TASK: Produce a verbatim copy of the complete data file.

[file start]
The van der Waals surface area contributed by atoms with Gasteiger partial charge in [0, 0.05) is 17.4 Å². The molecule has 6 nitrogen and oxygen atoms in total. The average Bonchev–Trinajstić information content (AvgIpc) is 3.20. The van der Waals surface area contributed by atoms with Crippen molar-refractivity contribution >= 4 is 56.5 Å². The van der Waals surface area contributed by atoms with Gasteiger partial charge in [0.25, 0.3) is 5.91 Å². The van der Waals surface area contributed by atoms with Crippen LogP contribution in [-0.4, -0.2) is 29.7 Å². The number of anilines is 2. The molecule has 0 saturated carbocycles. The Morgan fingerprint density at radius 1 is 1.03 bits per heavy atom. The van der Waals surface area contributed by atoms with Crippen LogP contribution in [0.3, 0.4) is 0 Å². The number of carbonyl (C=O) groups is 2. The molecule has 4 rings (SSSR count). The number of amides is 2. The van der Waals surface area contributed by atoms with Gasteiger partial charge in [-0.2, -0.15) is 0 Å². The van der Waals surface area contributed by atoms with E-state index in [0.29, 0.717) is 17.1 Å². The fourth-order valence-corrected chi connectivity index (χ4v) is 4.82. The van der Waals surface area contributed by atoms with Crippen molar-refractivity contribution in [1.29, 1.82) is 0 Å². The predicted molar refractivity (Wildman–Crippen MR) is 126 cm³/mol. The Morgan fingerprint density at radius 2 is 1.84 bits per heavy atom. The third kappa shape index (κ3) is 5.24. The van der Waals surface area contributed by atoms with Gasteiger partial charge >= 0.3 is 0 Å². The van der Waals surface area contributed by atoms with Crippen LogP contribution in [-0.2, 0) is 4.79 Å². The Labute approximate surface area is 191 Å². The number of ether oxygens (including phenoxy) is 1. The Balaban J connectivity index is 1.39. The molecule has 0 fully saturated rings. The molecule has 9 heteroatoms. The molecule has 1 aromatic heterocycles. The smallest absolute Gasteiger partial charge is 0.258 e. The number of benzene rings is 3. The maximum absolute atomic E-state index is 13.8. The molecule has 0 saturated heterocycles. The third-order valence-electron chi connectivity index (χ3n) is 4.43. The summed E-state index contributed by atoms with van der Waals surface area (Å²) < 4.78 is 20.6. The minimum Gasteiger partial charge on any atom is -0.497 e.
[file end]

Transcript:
The van der Waals surface area contributed by atoms with Gasteiger partial charge in [0, 0.05) is 17.4 Å². The molecule has 6 nitrogen and oxygen atoms in total. The average Bonchev–Trinajstić information content (AvgIpc) is 3.20. The van der Waals surface area contributed by atoms with Crippen molar-refractivity contribution >= 4 is 56.5 Å². The van der Waals surface area contributed by atoms with Gasteiger partial charge in [0.25, 0.3) is 5.91 Å². The van der Waals surface area contributed by atoms with Crippen LogP contribution in [-0.4, -0.2) is 29.7 Å². The number of anilines is 2. The molecule has 0 saturated carbocycles. The Morgan fingerprint density at radius 1 is 1.03 bits per heavy atom. The van der Waals surface area contributed by atoms with Crippen LogP contribution in [0.3, 0.4) is 0 Å². The number of carbonyl (C=O) groups is 2. The molecule has 4 rings (SSSR count). The number of amides is 2. The van der Waals surface area contributed by atoms with Gasteiger partial charge in [-0.2, -0.15) is 0 Å². The van der Waals surface area contributed by atoms with E-state index in [0.29, 0.717) is 17.1 Å². The fourth-order valence-corrected chi connectivity index (χ4v) is 4.82. The van der Waals surface area contributed by atoms with Crippen molar-refractivity contribution in [1.29, 1.82) is 0 Å². The predicted molar refractivity (Wildman–Crippen MR) is 126 cm³/mol. The Morgan fingerprint density at radius 2 is 1.84 bits per heavy atom. The third kappa shape index (κ3) is 5.24. The van der Waals surface area contributed by atoms with Gasteiger partial charge >= 0.3 is 0 Å². The van der Waals surface area contributed by atoms with Crippen LogP contribution in [-0.2, 0) is 4.79 Å². The Labute approximate surface area is 191 Å². The number of ether oxygens (including phenoxy) is 1. The Balaban J connectivity index is 1.39. The molecule has 0 fully saturated rings. The molecule has 9 heteroatoms. The molecule has 1 aromatic heterocycles. The smallest absolute Gasteiger partial charge is 0.258 e. The number of benzene rings is 3. The maximum absolute atomic E-state index is 13.8. The molecule has 0 saturated heterocycles. The third-order valence-electron chi connectivity index (χ3n) is 4.43. The summed E-state index contributed by atoms with van der Waals surface area (Å²) < 4.78 is 20.6. The minimum Gasteiger partial charge on any atom is -0.497 e.